spiral grain

spiral grain

Grain following a spiral course, in one direction, around the axis of a tree; produces highly figured veneer.
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Wood is a natural material that has large variations in grain structure, mostly due to the presence of knots and spiral grain. The resulting variations in wood grain (fiber) direction strongly affect the strength of the wood; even a small deviation in grain direction significantly weakens the lumber.
Examination of the photo of the tusk taken at the time of capture shows that a concentric spiral grain at that position of the tusk was about 15 cm long (~ length of the steel portion of the transmitter) for a 180[degrees] rotation.
Two of the trees have straight trunks, but the other has a somewhat spiral growth form that is associated with a spiral grain in the wood.
Results demonstrated that spiral grain substantially reduced the strength of utility pole wood.
During the final period of drying, several visual characteristics of the poles were measured and recorded, including spiral grain, ovality, taper, rate of growth, sweep, fissures, and knots.
Tamarack wood frequently contains spiral grain. To avoid warping during the drying process, the kiln operator must take special precautions, such as the application of top-load restraint and the use of a high-temperature schedule to take advantage of the plasticization effect of heat on wood.
Interlocked grain (also called double spiral grain) is a characteristic feature of a great number of tropical species and a few domestic hardwoods such as tupelo, blackgum, sweetgum, sycamore, cottonwood, and elm (Davis 1962, Webb 1969, Chudnoff 1984).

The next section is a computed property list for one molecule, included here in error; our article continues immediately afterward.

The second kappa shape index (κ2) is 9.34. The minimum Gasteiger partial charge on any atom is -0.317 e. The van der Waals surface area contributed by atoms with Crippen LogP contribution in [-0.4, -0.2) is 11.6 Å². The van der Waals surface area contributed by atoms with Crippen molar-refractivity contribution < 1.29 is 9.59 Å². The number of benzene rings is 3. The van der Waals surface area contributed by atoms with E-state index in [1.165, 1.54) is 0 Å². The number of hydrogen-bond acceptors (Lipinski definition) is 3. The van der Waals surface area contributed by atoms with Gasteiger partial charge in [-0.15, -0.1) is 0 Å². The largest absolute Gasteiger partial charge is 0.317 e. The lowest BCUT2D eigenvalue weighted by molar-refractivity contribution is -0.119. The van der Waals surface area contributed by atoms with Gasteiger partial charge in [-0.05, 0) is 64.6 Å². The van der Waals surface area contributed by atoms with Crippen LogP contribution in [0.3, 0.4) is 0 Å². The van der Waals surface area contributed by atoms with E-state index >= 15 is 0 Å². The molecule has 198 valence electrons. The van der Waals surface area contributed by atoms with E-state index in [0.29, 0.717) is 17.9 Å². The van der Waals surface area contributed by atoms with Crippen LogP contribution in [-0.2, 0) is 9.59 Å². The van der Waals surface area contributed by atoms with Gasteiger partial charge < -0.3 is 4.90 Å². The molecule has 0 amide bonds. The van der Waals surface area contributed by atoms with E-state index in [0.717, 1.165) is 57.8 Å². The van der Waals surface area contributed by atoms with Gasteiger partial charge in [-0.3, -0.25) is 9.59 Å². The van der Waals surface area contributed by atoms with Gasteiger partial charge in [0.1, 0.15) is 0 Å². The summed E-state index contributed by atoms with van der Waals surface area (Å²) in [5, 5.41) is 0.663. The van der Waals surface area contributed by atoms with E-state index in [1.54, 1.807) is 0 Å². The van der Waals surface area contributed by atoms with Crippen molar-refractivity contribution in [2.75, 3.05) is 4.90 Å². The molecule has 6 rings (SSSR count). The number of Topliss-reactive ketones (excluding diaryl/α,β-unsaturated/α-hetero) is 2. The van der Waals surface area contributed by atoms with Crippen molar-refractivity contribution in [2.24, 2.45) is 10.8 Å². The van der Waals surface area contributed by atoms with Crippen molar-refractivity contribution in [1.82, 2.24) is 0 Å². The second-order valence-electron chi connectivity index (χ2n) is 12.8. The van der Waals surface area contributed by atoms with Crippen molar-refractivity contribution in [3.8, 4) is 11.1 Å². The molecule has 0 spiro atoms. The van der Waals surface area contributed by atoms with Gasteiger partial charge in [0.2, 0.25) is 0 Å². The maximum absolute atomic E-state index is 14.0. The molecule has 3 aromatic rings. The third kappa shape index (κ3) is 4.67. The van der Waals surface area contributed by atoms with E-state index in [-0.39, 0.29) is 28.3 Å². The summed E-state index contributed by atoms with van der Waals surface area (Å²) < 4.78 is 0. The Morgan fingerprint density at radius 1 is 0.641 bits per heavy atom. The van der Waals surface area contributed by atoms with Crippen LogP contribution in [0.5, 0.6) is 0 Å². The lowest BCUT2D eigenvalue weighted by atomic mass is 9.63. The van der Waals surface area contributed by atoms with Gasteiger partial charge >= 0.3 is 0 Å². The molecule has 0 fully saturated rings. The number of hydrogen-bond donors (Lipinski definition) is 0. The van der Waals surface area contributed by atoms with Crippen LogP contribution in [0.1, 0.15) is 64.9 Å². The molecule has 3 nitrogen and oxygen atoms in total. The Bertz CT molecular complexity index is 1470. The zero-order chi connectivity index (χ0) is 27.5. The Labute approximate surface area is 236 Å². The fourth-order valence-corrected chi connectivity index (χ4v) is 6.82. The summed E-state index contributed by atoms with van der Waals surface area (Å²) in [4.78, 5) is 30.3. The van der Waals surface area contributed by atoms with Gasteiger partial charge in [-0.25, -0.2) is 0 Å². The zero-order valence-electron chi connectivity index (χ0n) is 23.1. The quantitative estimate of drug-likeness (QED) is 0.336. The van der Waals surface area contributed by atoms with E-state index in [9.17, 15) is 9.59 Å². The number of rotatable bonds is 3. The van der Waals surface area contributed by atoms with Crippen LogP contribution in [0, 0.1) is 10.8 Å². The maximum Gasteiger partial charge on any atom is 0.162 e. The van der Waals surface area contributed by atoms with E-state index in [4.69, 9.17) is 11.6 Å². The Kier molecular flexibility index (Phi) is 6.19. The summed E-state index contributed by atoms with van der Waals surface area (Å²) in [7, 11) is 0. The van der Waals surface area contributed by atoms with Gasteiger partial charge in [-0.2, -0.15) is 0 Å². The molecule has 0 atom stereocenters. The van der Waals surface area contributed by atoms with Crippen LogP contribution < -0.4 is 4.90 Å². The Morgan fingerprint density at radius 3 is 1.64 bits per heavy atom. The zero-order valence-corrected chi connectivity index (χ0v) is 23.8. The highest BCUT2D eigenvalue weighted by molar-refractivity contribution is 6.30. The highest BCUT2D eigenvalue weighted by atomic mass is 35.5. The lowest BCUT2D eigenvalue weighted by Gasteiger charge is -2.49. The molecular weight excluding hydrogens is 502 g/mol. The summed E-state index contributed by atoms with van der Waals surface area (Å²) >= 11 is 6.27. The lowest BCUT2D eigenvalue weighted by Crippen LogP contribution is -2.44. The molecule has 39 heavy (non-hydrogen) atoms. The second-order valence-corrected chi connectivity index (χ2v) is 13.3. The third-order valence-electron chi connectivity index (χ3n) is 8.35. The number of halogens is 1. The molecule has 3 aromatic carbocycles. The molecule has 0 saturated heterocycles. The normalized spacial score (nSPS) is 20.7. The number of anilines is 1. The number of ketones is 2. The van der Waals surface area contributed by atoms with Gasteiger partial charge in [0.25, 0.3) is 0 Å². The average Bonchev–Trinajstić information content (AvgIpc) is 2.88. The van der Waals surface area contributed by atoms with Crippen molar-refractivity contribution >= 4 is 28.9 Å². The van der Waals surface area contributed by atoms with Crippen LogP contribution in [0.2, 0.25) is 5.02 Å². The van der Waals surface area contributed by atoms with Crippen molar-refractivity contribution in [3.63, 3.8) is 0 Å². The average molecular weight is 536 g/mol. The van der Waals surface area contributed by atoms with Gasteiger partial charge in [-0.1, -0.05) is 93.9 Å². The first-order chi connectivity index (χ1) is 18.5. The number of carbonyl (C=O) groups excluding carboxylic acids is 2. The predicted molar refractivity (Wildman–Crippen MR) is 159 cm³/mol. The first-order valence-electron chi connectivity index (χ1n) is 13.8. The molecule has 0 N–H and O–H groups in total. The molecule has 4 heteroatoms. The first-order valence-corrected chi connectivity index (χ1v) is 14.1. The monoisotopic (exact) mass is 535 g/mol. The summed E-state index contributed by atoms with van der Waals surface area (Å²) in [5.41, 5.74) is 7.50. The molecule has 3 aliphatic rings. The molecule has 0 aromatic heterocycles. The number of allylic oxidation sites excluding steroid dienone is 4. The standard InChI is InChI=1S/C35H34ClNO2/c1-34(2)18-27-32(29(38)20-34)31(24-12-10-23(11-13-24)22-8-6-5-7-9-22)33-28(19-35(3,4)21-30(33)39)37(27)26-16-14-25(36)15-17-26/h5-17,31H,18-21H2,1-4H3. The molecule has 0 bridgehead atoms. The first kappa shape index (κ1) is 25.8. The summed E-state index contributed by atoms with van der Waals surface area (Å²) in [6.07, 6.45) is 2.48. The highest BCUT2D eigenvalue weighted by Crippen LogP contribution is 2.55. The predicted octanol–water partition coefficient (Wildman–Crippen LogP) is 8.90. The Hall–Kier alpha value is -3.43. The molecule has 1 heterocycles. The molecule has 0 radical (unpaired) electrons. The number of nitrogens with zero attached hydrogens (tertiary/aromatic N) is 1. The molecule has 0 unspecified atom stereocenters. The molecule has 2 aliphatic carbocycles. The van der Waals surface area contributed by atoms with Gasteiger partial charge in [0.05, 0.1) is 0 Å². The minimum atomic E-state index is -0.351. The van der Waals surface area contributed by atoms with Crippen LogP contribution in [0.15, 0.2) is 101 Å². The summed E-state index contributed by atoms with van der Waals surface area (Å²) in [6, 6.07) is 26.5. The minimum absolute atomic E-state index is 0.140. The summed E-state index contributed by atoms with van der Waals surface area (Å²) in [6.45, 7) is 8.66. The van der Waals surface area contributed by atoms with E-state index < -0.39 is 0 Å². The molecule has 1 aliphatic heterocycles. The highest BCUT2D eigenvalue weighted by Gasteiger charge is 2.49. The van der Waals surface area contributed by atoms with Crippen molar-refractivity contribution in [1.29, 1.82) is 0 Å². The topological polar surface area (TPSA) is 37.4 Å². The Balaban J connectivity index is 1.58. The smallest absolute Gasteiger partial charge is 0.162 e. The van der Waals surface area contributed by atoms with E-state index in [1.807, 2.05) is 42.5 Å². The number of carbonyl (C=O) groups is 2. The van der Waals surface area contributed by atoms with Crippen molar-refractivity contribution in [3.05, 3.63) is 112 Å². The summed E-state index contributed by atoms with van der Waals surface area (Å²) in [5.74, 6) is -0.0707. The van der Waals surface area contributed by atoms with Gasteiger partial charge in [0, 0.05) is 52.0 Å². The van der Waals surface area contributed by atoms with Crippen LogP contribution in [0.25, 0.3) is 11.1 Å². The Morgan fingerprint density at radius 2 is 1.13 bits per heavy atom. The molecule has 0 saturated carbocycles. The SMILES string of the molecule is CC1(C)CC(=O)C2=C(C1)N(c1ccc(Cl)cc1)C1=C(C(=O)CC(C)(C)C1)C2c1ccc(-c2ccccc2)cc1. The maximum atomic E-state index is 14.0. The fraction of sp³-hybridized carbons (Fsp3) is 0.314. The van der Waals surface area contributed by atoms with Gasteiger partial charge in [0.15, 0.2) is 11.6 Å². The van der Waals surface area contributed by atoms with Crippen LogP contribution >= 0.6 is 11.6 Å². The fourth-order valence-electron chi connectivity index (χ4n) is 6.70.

To assess the geospatial and within-tree variation in wood density and spiral grain in Douglas-fir stems, over 400 wood disks were collected from 17 sites in the Cascade and Coastal Ranges of Oregon.
1995); 2) spiral grain angle--the higher the spiral grain angle, the larger the twist (Balodis 1972, Mishiro and Booker 1988, Johansson et al.
The Master grade refers to a tonewood board containing more than 95 percent quartersawn material, no defects, no spiral grain, even grain lines, white color, good stiffness, no compression wood, and no dark growth lines.
Among them, slope of grain (SOG), defined as the angle between the direction of the wood grain and the main axis of a lumber piece that could either be a consequence of the sawing process or a natural occurrence in trees or logs (spiral grain), can cause shape deformations.
It is speculated that since spiral grain is a leading cause of twist in lumber, trees with high sweep may have a lesser amount of spiral grain.